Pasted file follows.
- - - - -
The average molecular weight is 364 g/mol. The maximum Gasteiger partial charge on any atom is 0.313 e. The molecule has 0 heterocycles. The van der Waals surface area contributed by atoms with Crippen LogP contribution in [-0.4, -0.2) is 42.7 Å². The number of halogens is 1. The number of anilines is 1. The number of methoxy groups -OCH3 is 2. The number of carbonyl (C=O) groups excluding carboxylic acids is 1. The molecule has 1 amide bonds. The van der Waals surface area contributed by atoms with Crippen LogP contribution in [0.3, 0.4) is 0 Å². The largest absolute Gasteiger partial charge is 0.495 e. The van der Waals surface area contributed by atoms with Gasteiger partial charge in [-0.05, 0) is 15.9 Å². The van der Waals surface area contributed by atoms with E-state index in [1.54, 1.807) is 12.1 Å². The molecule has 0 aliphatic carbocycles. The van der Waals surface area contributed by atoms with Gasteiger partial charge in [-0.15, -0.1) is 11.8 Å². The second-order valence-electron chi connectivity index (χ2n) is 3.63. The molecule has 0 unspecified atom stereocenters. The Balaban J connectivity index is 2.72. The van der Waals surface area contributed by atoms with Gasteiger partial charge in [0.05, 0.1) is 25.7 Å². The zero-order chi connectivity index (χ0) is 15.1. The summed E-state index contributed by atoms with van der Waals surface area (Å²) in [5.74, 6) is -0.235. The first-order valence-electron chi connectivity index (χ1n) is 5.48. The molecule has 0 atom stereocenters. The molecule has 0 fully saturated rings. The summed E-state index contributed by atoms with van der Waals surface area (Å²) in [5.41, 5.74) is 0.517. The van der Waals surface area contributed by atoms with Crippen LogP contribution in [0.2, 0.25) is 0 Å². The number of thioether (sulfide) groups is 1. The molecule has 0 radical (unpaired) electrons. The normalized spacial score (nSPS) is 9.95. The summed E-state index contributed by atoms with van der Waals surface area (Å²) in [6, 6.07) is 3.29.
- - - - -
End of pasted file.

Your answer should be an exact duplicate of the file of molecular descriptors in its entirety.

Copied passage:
The average molecular weight is 364 g/mol. The maximum Gasteiger partial charge on any atom is 0.313 e. The molecule has 0 heterocycles. The van der Waals surface area contributed by atoms with Crippen LogP contribution in [-0.4, -0.2) is 42.7 Å². The number of halogens is 1. The number of anilines is 1. The number of methoxy groups -OCH3 is 2. The number of carbonyl (C=O) groups excluding carboxylic acids is 1. The molecule has 1 amide bonds. The van der Waals surface area contributed by atoms with Crippen LogP contribution in [0.3, 0.4) is 0 Å². The largest absolute Gasteiger partial charge is 0.495 e. The van der Waals surface area contributed by atoms with Gasteiger partial charge in [-0.05, 0) is 15.9 Å². The van der Waals surface area contributed by atoms with E-state index in [1.54, 1.807) is 12.1 Å². The molecule has 0 aliphatic carbocycles. The van der Waals surface area contributed by atoms with Gasteiger partial charge in [-0.15, -0.1) is 11.8 Å². The second-order valence-electron chi connectivity index (χ2n) is 3.63. The molecule has 0 unspecified atom stereocenters. The Balaban J connectivity index is 2.72. The van der Waals surface area contributed by atoms with Gasteiger partial charge in [0.05, 0.1) is 25.7 Å². The zero-order chi connectivity index (χ0) is 15.1. The summed E-state index contributed by atoms with van der Waals surface area (Å²) in [5.74, 6) is -0.235. The first-order valence-electron chi connectivity index (χ1n) is 5.48. The molecule has 0 atom stereocenters. The molecule has 0 fully saturated rings. The summed E-state index contributed by atoms with van der Waals surface area (Å²) in [5.41, 5.74) is 0.517. The van der Waals surface area contributed by atoms with Crippen LogP contribution in [0.2, 0.25) is 0 Å². The number of thioether (sulfide) groups is 1. The molecule has 0 radical (unpaired) electrons. The normalized spacial score (nSPS) is 9.95. The summed E-state index contributed by atoms with van der Waals surface area (Å²) in [6, 6.07) is 3.29.